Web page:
SIT­TING PRETTY

Beauty is all about dis­ci­pline for ac­tress and Dior muse JEN­NIFER LAWRENCE

InStyle (USA) - - Directory - by KAHLANA BARFIELD BROWN

Jen­nifer Lawrence talks style fa­vorites, beauty faux pas, and the im­por­tance of keep­ing it real

For nearly a decade now, ever since she scored her first Os­car nom­i­na­tion for her per­for­mance in 2010’swin­ter’s Bone, beauty and glam­our have been big parts of Jen­nifer Lawrence’s life. But the 28-year-old ac­tress in­sists that hasn’t al­ways been the case: “When I was grow­ing up, my broth­ers used to tell me I was ugly. Butt-ugly, to be ex­act. One time I went into the kitchen and said, ‘Mom, am I pretty?’ And she said, ‘It doesn’t mat­ter.’ She re­fused to an­swer!” In ret­ro­spect, Lawrence says, “I was for­tu­nate to go through a lot of my life with­out be­ing too con­cerned about my ap­pear­ance.” Which isn’t to say she’s against look­ing good now. “I love dress­ing up and wear­ing un­com­fort­able shoes and get­ting blis­ters,” she says cheer­fully. And per­fume is an es­sen­tial fin­ish­ing touch: “I do a squirt and walk through and it makes me feel com­plete,” she says. So her new gig as the face of Joy, Dior’s first ma­jor fra­grance since 1999, is a per­fect fit. De­scribe your style in 10 words. Um, ’90s sex worker who’s just won her case in court. OK, elab­o­rate. I like the style of the ’90s—a lit­tle bit an­drog­y­nous but also el­e­gant. I love mix­ing it up. What’s it been like help­ing to launch a new per­fume? Just watch­ing the whole process was so cool. Fly­ing to Paris, vis­it­ing the lab­o­ra­tory, and meet­ing [Dior per­fumer-cre­ator] François Demachy, who is such a ge­nius … it was this whole world I knew noth­ing about. I got to smell dif­fer­ent in­gre­di­ents and see how they worked to­gether. My mom used to wear Miss Dior when I was a kid, so I’ve al­ways had a con­nec­tion to Dior per­fumes. When did you first start wear­ing makeup? Mid­dle school was when it got fun to be, like, girlie. I’d do frosted lips and shim­mery teal eye shadow. I wasn’t al­lowed to wear eye­liner,

so I’d take my mom’s mas­cara to school and line my eyes with the wand, which looked great. The rac­coon look! I’m go­ing to bring that back. What’s the cra­zi­est thing you’ve ever done to your hair? One time I went on a cruise, and I chopped it all off. And I re­mem­ber that [when I got back to school] I went into the gym­na­sium and the whole place went quiet be­cause I had this full-blown curly ’fro. It was the worst hair­cut of my life. But I still go through phases when I want to cut off all my hair. Some­times we learn the hard way. What else have you dis­cov­ered about your look over the years? When I was young, be­fore I knew bet­ter than to Google my­self, I learned by look­ing at pho­tos on­line that my face looks bet­ter from the side be­cause of my gi­ant cheeks. More re­cently, I’ve learned that if I’m work­ing a lot, wak­ing up at 4 a.m. and do­ing 16-hour days, I’m go­ing to get re­ally bad [un­der­eye] bags. That’s my big­gest bat­tle when I’m work­ing. You need that beauty sleep. How do you take care of your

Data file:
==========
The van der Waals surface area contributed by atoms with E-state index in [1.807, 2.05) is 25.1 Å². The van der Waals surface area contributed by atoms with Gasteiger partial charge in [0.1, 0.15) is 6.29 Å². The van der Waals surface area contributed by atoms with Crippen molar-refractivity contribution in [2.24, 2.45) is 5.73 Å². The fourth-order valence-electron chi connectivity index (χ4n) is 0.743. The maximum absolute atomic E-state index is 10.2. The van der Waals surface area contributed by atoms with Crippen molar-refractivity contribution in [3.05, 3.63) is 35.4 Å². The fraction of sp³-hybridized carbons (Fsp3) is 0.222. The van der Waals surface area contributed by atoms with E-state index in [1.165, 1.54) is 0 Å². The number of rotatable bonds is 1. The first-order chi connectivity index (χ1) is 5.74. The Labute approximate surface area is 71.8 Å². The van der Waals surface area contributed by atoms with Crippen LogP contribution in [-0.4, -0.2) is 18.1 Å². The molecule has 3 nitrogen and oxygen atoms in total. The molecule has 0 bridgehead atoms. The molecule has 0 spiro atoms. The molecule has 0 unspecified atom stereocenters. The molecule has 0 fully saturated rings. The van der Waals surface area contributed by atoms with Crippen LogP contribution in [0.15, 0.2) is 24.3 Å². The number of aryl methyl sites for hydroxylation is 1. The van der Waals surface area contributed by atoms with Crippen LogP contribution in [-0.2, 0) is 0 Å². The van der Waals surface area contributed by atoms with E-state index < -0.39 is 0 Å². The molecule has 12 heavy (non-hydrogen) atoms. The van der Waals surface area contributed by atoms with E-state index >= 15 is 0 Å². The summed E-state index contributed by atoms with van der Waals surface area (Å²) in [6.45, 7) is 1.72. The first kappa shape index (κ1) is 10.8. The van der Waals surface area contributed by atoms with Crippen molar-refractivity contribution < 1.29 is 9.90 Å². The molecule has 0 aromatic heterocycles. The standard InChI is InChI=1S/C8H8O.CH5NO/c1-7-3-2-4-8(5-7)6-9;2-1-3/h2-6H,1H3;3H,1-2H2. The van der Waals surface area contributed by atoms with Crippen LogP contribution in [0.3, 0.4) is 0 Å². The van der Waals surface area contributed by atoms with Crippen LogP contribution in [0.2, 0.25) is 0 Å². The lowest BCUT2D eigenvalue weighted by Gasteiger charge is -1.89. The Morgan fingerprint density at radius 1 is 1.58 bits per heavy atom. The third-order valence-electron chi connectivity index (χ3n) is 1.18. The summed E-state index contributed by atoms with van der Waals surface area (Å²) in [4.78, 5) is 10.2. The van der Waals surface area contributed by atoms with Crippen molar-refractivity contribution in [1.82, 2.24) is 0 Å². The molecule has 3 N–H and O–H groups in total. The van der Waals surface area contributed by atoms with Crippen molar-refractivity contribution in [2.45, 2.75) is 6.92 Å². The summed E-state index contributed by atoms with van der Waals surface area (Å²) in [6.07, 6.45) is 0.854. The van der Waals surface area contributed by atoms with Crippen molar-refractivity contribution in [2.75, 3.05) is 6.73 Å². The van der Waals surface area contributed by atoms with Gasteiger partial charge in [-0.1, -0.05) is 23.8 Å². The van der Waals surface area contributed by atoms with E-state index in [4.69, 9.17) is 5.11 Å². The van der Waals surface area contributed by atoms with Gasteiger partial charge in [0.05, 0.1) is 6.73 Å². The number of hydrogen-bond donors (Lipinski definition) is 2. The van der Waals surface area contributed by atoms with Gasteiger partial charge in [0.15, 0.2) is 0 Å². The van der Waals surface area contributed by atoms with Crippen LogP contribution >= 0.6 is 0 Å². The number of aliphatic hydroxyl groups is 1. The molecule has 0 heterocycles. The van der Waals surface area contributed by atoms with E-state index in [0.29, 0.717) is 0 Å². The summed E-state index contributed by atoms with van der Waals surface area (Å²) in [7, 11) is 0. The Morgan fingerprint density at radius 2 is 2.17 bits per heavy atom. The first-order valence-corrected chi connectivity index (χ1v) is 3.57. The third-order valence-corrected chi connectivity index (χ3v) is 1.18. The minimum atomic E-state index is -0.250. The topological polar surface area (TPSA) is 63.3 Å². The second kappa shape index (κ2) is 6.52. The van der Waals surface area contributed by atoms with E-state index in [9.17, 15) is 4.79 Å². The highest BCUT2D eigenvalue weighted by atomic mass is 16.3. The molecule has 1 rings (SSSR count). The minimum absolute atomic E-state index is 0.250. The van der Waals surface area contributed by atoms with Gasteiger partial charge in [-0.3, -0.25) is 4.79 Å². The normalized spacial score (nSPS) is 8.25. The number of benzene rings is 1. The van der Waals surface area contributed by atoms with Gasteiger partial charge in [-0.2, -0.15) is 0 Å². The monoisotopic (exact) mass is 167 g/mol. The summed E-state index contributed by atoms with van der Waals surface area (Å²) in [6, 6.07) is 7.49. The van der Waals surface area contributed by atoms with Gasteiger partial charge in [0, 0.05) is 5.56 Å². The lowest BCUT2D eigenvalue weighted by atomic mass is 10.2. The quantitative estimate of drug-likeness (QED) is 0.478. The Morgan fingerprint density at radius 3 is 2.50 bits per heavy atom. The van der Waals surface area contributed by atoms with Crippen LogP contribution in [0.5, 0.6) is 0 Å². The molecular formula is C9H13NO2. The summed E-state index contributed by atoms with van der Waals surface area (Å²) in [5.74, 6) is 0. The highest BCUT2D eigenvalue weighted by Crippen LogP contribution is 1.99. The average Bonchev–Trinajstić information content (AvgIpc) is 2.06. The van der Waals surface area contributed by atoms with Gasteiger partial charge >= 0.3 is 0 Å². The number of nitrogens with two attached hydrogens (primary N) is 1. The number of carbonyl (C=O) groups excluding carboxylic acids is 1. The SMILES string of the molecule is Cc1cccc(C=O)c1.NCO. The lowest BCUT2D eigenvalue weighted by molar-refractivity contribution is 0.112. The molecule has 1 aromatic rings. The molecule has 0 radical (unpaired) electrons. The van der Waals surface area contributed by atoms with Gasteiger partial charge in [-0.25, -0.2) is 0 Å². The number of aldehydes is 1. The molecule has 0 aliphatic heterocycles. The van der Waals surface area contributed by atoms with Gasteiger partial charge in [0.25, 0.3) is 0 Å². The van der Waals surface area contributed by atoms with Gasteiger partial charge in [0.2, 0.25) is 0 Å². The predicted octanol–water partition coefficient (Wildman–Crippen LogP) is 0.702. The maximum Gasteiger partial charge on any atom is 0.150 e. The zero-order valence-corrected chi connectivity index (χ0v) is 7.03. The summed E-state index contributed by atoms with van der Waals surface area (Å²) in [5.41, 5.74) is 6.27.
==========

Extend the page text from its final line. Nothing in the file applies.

skin? Well, I have re­ally dry skin, so I wear night cream even dur­ing the day. I’m also re­ally, re­ally good about sun­block. And, in the­ory, I get mi­cro­der­mabra­sion once a month, al­though that’s one of those things I al­ways find my­self post­pon­ing. When do you feel most beau­ti­ful? Hon­estly, when I’m at my most dis­ci­plined. Like, when I’m re­ally mak­ing my­self go to the gym. Which is a joke, be­cause I def­i­nitely pay more for can­celed work­outs than ac­tual ones. But when I’m there and run­ning on the tread­mill, that’s when I feel most pow­er­ful. I know you’ve been vo­cal about un­re­al­is­tic beauty stan­dards, par­tic­u­larly when it comes to body sham­ing. How do you deal with that? I just like it when ev­ery­one’s hon­est. If you are 20 pounds un­der­weight and talk about eat­ing pizza and fried chicken all the time, that’s not go­ing to make peo­ple feel good about them­selves. If I’m go­ing to the Os­cars or hav­ing a movie première—i won’t lie—i’mprob­a­bly

eat­ing dif­fer­ently from how I would in my reg­u­lar life to fit into those dresses. And I feel com­fort­able say­ing that. In a world that’s so hung up on im­press­ing oth­ers, how do you man­age to en­joy fash­ion and beauty with­out feel­ing the need to con

form? You just have to keep it per­sonal. If you want to feel beau­ti­ful, whether that means ex­tend­ing your eye­lashes or bring­ing out your nat­u­ral lip color or what­ever it is, then you should. There’s noth­ing wrong with that. It’s only a prob­lem when you’re do­ing it for some­one else. Have you be­come more con­fi­dent as you’ve

got­ten older? Yes. I’m start­ing to get a lit­tle more con­trol over my­self. Like, I’m aware that I have a ten­dency to say what­ever pops into my mind. So when Igo out, I try to be my own per­sonal trainer and tell my­self, “Don’t say it.”

Is that why you’re not on so­cial me­dia? I’m on it. But I’m a voyeur: I watch, I don’t speak. There is al­ways so much back­lash. So many peo­ple are lis­ten­ing and pay­ing at­ten­tion, and they have so many opin­ions about ab­so­lutely ev­ery­thing. I re­ally don’t want to wel­come that un­less it’s ab­so­lutely nec­es­sary. I don’t want to put my­self out there for no rea­son. Un­less I’m pro­mot­ing some­thing or some­thing re­ally burns my onions, you won’t hear from me. What would you say is the big­gest les­son

you’ve learned in life so far? Ev­ery­thing gets bet­ter as you get older. It’s eas­ier to cut through things, and ev­ery­thing gets sim­pli­fied. Phys­i­cally, ev­ery­thing gets worse. Like, why does my neck hurt? Why are my knees crack­ing? But emo­tion­ally, it gets bet­ter. n

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